That points towards the Celestiq being billed as the electric successor to those super-sized luxury saloons that defined Cadillac’s formative decades. 

The Celestiq will be assembled at GM’s Global Technical Centre in Michigan, in which the company has invested around $81 million (£67.7m), making it the first production vehicle built there since the site opened in May 1956 as a hub for the firm’s global engineering teams. 

Following Saab’s demise and the sale of Vauxhall-Opel to the PSA Group (now Stellantis), General Motors’ UK presence is currently limited to low-volume imports of the right-hand-drive Chevrolet C8 Corvette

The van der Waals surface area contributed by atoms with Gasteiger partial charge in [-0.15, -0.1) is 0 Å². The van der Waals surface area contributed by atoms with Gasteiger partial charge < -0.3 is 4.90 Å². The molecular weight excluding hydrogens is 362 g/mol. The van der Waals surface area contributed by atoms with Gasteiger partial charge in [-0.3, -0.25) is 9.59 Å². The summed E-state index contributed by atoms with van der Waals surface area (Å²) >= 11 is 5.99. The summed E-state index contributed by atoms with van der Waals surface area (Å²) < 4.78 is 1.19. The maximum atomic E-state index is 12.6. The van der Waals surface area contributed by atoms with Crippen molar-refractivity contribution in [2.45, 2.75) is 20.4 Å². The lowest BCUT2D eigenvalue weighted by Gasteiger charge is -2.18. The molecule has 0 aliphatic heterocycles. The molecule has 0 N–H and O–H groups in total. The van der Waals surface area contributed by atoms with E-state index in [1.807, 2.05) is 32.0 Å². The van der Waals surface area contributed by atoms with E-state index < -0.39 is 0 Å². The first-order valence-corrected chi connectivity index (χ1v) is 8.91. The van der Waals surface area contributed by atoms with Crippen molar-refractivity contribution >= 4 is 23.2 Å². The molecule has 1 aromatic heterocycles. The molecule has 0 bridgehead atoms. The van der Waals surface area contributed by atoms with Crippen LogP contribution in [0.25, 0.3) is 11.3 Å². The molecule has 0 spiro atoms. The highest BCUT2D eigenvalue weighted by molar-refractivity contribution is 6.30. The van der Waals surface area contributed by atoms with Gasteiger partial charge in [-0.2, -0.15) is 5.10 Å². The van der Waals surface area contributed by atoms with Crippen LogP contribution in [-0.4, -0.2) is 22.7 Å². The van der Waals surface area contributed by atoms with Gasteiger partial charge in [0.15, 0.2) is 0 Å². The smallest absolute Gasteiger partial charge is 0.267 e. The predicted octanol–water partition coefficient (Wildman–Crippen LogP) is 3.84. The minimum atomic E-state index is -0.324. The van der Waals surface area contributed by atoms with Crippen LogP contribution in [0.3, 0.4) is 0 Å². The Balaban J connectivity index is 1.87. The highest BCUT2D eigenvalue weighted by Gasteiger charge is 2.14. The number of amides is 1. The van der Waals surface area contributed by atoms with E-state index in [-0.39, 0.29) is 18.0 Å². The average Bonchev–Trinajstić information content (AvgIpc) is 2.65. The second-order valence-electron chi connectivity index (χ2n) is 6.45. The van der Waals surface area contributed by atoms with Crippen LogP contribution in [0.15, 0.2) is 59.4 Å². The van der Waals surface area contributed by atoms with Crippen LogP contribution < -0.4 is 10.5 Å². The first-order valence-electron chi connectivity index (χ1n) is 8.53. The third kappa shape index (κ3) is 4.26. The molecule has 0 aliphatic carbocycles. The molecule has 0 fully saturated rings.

But the unveiling of the Celestiq – and recent debut of Chevrolet’s technically related Blazer EV – come as speculation builds around GM’s potential return to Europe as an EV brand. 

The company has appointed Mahmoud Samara to head up the GM Europe division and said: “His mission is to transform our current operations into a non-traditional mobility start-up in the region. We will make very deliberate decisions about where and how we compete in Europe.

“Together with his team at our headquarters in Zürich, he is preparing this launch, leveraging the new initiatives and technologies that GM is providing for global growth opportunities.”



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